Moni Basu has written this magical narrative about the process of dying in India. Her writing is thoroughly engaging and wonderfully informative. She weaves in a personal narrative that few reporters know how to do so well:
"I’d thought about losing my parents throughout the week as I listened to Shukla talk about dying. Human relationships, he told me, mean little at the end of one’s life. Part of gaining moksha and joining God, he said, is to let go of all earthly desires, including the attachments we have to loved ones.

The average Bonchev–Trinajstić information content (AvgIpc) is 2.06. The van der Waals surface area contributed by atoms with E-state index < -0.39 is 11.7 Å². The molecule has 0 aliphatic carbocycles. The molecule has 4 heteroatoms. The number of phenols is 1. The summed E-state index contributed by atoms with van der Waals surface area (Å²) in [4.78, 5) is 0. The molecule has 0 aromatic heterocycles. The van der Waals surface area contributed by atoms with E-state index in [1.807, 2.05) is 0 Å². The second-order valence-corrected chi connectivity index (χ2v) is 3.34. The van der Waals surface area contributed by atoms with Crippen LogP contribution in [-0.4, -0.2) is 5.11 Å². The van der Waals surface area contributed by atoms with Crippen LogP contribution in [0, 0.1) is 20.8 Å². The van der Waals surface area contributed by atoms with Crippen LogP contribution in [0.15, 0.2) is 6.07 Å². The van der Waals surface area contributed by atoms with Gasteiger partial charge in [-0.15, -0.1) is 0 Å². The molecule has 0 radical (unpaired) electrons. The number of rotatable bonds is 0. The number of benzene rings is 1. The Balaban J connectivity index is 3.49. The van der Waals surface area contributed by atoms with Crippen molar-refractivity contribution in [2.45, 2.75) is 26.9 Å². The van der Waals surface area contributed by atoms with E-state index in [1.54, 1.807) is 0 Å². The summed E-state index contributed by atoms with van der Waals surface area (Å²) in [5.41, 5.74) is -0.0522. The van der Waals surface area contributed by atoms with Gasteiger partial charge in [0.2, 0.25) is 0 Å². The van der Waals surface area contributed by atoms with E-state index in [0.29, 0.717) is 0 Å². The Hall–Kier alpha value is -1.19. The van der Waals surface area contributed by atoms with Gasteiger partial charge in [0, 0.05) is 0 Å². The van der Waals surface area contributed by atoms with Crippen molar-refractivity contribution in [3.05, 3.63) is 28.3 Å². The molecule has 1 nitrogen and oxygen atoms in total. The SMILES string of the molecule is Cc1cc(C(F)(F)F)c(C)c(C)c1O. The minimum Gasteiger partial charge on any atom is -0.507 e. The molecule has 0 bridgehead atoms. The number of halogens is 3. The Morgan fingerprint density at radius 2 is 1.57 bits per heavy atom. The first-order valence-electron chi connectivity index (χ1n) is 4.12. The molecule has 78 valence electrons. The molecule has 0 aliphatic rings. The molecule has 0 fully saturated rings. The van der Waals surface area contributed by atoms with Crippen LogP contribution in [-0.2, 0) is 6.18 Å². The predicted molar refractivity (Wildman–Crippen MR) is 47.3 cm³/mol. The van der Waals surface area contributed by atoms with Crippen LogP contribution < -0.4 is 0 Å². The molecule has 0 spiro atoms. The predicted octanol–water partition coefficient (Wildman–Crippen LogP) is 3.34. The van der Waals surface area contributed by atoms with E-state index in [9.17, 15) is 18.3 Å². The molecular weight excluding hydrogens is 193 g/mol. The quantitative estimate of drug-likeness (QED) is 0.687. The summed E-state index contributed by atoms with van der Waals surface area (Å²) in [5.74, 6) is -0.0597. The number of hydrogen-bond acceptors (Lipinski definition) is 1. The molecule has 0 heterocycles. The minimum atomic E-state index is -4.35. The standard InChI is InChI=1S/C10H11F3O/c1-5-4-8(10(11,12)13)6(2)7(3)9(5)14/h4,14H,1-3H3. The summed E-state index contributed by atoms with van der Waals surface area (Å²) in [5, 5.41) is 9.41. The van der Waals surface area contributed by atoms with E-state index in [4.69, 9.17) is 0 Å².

The concept is difficult for me to grasp, and even more so as I watch Upadhyay and his brothers. The oldest lights a fire inside his father’s mouth for the last time, then the workers on the ghat set the entire pyre alight. It can take four or more hours for the flames to consume the body of an adult man.
I’d never thought much about rebirth or the possibility of moksha when my own father died. But I do now.”
My only beef is the title, "Hotel Death," which I’m certain the writer had nothing to do with since it doesn’t even come close to evoking the depth of this article. Despite that, an absolute must-read for us Westerners.